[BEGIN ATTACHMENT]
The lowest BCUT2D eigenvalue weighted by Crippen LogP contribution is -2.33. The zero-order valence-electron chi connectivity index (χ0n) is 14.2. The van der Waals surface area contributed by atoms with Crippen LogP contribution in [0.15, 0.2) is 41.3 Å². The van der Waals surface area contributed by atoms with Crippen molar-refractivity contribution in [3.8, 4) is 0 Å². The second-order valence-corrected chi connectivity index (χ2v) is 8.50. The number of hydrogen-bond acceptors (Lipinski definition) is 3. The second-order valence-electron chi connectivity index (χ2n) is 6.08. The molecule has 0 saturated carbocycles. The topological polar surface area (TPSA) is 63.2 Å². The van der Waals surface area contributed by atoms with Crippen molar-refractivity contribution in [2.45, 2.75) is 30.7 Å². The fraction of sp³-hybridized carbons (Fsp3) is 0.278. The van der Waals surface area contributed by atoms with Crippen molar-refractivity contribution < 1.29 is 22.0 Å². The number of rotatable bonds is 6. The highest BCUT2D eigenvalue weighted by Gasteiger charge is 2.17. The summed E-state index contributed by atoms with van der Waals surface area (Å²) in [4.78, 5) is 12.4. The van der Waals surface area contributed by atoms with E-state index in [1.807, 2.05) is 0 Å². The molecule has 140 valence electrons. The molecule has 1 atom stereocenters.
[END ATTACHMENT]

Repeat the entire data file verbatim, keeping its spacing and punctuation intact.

The lowest BCUT2D eigenvalue weighted by Crippen LogP contribution is -2.33. The zero-order valence-electron chi connectivity index (χ0n) is 14.2. The van der Waals surface area contributed by atoms with Crippen LogP contribution in [0.15, 0.2) is 41.3 Å². The van der Waals surface area contributed by atoms with Crippen molar-refractivity contribution in [3.8, 4) is 0 Å². The second-order valence-corrected chi connectivity index (χ2v) is 8.50. The number of hydrogen-bond acceptors (Lipinski definition) is 3. The second-order valence-electron chi connectivity index (χ2n) is 6.08. The molecule has 0 saturated carbocycles. The topological polar surface area (TPSA) is 63.2 Å². The van der Waals surface area contributed by atoms with Crippen molar-refractivity contribution in [2.45, 2.75) is 30.7 Å². The fraction of sp³-hybridized carbons (Fsp3) is 0.278. The van der Waals surface area contributed by atoms with Crippen molar-refractivity contribution < 1.29 is 22.0 Å². The number of rotatable bonds is 6. The highest BCUT2D eigenvalue weighted by Gasteiger charge is 2.17. The summed E-state index contributed by atoms with van der Waals surface area (Å²) in [4.78, 5) is 12.4. The van der Waals surface area contributed by atoms with E-state index in [1.807, 2.05) is 0 Å². The molecule has 140 valence electrons. The molecule has 1 atom stereocenters.